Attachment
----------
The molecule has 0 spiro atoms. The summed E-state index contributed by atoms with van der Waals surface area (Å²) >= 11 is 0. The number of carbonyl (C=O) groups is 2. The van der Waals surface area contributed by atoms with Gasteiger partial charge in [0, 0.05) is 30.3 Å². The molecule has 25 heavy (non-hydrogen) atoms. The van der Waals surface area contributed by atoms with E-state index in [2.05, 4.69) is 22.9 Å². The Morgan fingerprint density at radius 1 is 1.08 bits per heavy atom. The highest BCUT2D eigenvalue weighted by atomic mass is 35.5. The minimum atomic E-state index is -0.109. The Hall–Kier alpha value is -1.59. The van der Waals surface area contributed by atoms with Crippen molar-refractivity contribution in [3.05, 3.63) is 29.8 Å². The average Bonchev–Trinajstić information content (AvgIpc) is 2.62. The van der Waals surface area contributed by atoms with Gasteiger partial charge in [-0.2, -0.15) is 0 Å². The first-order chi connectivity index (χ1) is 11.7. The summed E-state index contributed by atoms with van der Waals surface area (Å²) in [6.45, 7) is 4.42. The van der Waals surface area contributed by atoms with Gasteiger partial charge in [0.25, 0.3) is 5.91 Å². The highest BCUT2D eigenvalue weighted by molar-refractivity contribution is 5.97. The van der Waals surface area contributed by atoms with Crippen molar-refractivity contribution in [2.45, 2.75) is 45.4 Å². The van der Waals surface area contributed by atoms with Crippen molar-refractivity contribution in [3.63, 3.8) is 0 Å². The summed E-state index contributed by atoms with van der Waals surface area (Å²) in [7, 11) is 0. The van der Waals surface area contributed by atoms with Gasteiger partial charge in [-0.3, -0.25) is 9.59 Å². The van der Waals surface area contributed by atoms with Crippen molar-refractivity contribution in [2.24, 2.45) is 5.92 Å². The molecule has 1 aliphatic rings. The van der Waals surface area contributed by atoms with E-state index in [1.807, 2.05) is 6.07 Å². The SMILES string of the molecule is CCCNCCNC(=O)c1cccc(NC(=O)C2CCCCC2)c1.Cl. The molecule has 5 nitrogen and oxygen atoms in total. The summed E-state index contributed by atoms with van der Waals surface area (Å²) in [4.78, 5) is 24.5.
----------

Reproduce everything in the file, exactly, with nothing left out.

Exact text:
The molecule has 0 spiro atoms. The summed E-state index contributed by atoms with van der Waals surface area (Å²) >= 11 is 0. The number of carbonyl (C=O) groups is 2. The van der Waals surface area contributed by atoms with Gasteiger partial charge in [0, 0.05) is 30.3 Å². The molecule has 25 heavy (non-hydrogen) atoms. The van der Waals surface area contributed by atoms with E-state index in [2.05, 4.69) is 22.9 Å². The Morgan fingerprint density at radius 1 is 1.08 bits per heavy atom. The highest BCUT2D eigenvalue weighted by atomic mass is 35.5. The minimum atomic E-state index is -0.109. The Hall–Kier alpha value is -1.59. The van der Waals surface area contributed by atoms with Crippen molar-refractivity contribution in [3.05, 3.63) is 29.8 Å². The average Bonchev–Trinajstić information content (AvgIpc) is 2.62. The van der Waals surface area contributed by atoms with Gasteiger partial charge in [-0.2, -0.15) is 0 Å². The first-order chi connectivity index (χ1) is 11.7. The summed E-state index contributed by atoms with van der Waals surface area (Å²) in [6.45, 7) is 4.42. The van der Waals surface area contributed by atoms with Gasteiger partial charge in [0.25, 0.3) is 5.91 Å². The highest BCUT2D eigenvalue weighted by molar-refractivity contribution is 5.97. The van der Waals surface area contributed by atoms with Crippen molar-refractivity contribution in [2.45, 2.75) is 45.4 Å². The van der Waals surface area contributed by atoms with Crippen molar-refractivity contribution in [3.63, 3.8) is 0 Å². The summed E-state index contributed by atoms with van der Waals surface area (Å²) in [7, 11) is 0. The van der Waals surface area contributed by atoms with Gasteiger partial charge in [-0.3, -0.25) is 9.59 Å². The van der Waals surface area contributed by atoms with Crippen molar-refractivity contribution in [2.24, 2.45) is 5.92 Å². The molecule has 1 aliphatic rings. The van der Waals surface area contributed by atoms with E-state index in [1.807, 2.05) is 6.07 Å². The SMILES string of the molecule is CCCNCCNC(=O)c1cccc(NC(=O)C2CCCCC2)c1.Cl. The molecule has 5 nitrogen and oxygen atoms in total. The summed E-state index contributed by atoms with van der Waals surface area (Å²) in [4.78, 5) is 24.5.